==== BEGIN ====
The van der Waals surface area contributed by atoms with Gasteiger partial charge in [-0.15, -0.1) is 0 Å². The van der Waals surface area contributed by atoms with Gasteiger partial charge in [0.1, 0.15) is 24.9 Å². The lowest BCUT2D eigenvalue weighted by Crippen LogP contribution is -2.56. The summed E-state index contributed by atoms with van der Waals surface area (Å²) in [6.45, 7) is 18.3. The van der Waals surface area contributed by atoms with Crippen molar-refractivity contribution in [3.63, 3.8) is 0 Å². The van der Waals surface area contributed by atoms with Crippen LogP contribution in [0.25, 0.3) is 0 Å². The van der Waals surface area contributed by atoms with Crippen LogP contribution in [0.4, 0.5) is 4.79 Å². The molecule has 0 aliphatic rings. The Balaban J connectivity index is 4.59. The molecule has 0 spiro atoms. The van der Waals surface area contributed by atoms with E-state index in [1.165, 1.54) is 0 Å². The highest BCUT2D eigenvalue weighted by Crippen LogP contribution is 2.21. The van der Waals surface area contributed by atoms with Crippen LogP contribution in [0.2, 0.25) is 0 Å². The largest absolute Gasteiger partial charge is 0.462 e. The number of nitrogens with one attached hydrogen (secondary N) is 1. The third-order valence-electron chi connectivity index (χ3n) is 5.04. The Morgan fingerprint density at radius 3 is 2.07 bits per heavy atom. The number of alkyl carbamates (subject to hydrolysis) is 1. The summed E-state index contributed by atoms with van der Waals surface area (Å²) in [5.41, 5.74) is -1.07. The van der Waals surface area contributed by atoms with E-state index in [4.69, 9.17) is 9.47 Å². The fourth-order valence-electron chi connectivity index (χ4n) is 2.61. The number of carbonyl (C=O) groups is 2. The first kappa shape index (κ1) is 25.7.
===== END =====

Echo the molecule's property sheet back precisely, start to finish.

The van der Waals surface area contributed by atoms with Gasteiger partial charge in [-0.15, -0.1) is 0 Å². The van der Waals surface area contributed by atoms with Gasteiger partial charge in [0.1, 0.15) is 24.9 Å². The lowest BCUT2D eigenvalue weighted by Crippen LogP contribution is -2.56. The summed E-state index contributed by atoms with van der Waals surface area (Å²) in [6.45, 7) is 18.3. The van der Waals surface area contributed by atoms with Crippen molar-refractivity contribution in [3.63, 3.8) is 0 Å². The van der Waals surface area contributed by atoms with Crippen LogP contribution in [0.25, 0.3) is 0 Å². The van der Waals surface area contributed by atoms with Crippen LogP contribution in [0.4, 0.5) is 4.79 Å². The molecule has 0 aliphatic rings. The Balaban J connectivity index is 4.59. The molecule has 0 spiro atoms. The van der Waals surface area contributed by atoms with E-state index in [1.165, 1.54) is 0 Å². The highest BCUT2D eigenvalue weighted by Crippen LogP contribution is 2.21. The van der Waals surface area contributed by atoms with Crippen LogP contribution in [0.2, 0.25) is 0 Å². The largest absolute Gasteiger partial charge is 0.462 e. The number of nitrogens with one attached hydrogen (secondary N) is 1. The third-order valence-electron chi connectivity index (χ3n) is 5.04. The Morgan fingerprint density at radius 3 is 2.07 bits per heavy atom. The number of alkyl carbamates (subject to hydrolysis) is 1. The summed E-state index contributed by atoms with van der Waals surface area (Å²) in [5.41, 5.74) is -1.07. The van der Waals surface area contributed by atoms with E-state index in [4.69, 9.17) is 9.47 Å². The fourth-order valence-electron chi connectivity index (χ4n) is 2.61. The number of carbonyl (C=O) groups is 2. The first kappa shape index (κ1) is 25.7.